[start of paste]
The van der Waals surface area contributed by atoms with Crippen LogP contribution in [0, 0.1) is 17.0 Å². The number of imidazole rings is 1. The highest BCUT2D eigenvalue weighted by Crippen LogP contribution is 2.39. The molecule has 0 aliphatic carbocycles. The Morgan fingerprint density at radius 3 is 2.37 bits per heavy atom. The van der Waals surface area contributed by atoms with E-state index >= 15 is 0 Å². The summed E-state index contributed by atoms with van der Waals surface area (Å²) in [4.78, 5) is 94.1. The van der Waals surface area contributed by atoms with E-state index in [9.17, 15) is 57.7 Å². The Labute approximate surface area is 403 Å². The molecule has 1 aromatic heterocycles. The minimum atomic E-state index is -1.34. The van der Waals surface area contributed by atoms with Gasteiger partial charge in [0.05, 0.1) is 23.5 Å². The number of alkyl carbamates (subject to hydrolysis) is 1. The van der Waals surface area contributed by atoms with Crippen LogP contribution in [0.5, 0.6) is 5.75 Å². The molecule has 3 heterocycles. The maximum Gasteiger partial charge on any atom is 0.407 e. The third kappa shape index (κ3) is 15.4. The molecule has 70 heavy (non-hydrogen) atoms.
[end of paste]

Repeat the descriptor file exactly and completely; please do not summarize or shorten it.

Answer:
The van der Waals surface area contributed by atoms with Crippen LogP contribution in [0, 0.1) is 17.0 Å². The number of imidazole rings is 1. The highest BCUT2D eigenvalue weighted by Crippen LogP contribution is 2.39. The molecule has 0 aliphatic carbocycles. The Morgan fingerprint density at radius 3 is 2.37 bits per heavy atom. The van der Waals surface area contributed by atoms with E-state index >= 15 is 0 Å². The summed E-state index contributed by atoms with van der Waals surface area (Å²) in [4.78, 5) is 94.1. The van der Waals surface area contributed by atoms with E-state index in [9.17, 15) is 57.7 Å². The Labute approximate surface area is 403 Å². The molecule has 1 aromatic heterocycles. The minimum atomic E-state index is -1.34. The van der Waals surface area contributed by atoms with Gasteiger partial charge in [0.05, 0.1) is 23.5 Å². The number of alkyl carbamates (subject to hydrolysis) is 1. The van der Waals surface area contributed by atoms with Crippen LogP contribution in [0.5, 0.6) is 5.75 Å². The molecule has 3 heterocycles. The maximum Gasteiger partial charge on any atom is 0.407 e. The third kappa shape index (κ3) is 15.4. The molecule has 70 heavy (non-hydrogen) atoms.